OneDublin.org: Please share with us what it meant to receive one of only four Grand Prizes from the Science & Engineering Fair.

Ratnam:“Winning a Grand Prize has meant a great deal to me. Coming to the fair, I was hoping to get some type of placement. This is like dream come true. Winning a Grand prize and going to the Intel International Science and Engineering Fair (ISEF) is my dream. I still can’t believe I won a grand prize. I never expected that I’d make it to ISEF in 9th grade.”

OneDublin.org: While you are currently a freshman, certainly you have thought about the future. What your academic goals – both at DHS and beyond? What are you envisioning as possible career paths?

Ratnam: “First I want to graduate from DHS with good grades. I haven’t made up my mind yet on a career path. Bioengineering is one field that I am fascinated about. Solving a medical problem with engineering solutions is very exciting. Also, I am interested in ophthalmology. During my research on visual impairment and blindness, something really disturbed me. I came to know that cataracts are the leading cause of blindness in the world. That was a shocking truth to digest. While a cataract can be cured by a 10 minute outpatient surgery, in developing countries, cataract patients end up in spending their lives in darkness. Ever since, I have been thinking of becoming an Ophthalmologist and want to travel around to developing countries and I want to give the gift of vision, if I can.”

OneDublin.org: The school year is now about two thirds complete. Please describe your first year experience at Dublin High. Has it met your expectations and did anything surprise you?

Ratnam: “I am very proud to be a Dublin High student. When I came to DHS on the first day to register for classes, I was impressed by the welcome given by the DHS staff. I found DHS to be a very friendly and welcoming environment. My teachers are excellent. When I was going through freshman class descriptions, “Biology with Research” really caught my attention. PLTW Engineering classes are very impressive too. I am fortunate to have all these excellent choices available in Dublin. I am very excited to see the new Medical Science PLTW classes starting this year. I am grateful for these marvelous opportunities given to us at Dublin High School.”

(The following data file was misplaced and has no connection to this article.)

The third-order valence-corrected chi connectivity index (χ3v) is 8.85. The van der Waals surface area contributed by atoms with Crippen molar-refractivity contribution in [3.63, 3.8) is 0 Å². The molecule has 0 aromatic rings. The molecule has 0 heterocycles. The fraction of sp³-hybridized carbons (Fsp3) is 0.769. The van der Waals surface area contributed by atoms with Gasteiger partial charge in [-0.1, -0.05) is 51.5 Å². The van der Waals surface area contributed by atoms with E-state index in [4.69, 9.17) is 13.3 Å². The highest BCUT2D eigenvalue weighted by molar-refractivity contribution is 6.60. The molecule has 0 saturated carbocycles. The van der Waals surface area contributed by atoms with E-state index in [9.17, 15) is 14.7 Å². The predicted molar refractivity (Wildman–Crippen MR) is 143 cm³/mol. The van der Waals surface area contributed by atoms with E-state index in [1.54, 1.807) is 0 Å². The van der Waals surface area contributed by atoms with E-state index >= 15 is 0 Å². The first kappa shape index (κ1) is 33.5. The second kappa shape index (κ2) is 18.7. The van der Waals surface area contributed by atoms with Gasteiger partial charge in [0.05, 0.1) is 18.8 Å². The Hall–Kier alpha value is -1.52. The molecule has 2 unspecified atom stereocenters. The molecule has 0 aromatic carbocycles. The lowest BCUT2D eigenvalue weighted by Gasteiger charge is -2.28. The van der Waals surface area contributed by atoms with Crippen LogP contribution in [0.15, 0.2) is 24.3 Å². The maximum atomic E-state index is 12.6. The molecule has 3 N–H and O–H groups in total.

OneDublin.org: Anything else that you would like to add?

Ratnam: “I would like to take this opportunity to say few words to middle school and fellow high school students. Science brings lots and lots of fun. I want you to try it out. You would be amazed to see how much fun you can have while you learn tons of new things when you do independent projects.I would like to thank my science teacher, Ms. Kaehms, for starting a ‘Biology with Research” class. Her guidance and support to every student is amazing. I would like to thank the Alameda County Science and Engineering Fair and the founding director, Ms. Patti Carothers. Ms. Carothers is a dedicated director and she responded to every question I had within hours or within a day. I can’t believe how she managed to give personal attention to ~640 students who participated.”

The Dublin Unified School District was highly represented at the Fair. In fact, there were 112 projects presented between Dublin High School and Wells and Fallon Middle Schools. But, a significant number of these exhibits were generated out Biology with Research. We invited Kumaran’s science teacher, Janet Kaehms, to share her thoughts. 

OneDublin.org: The research projects were a required element of the Biology with Research class. Please assess the quality and the variety of the projects that your students produced.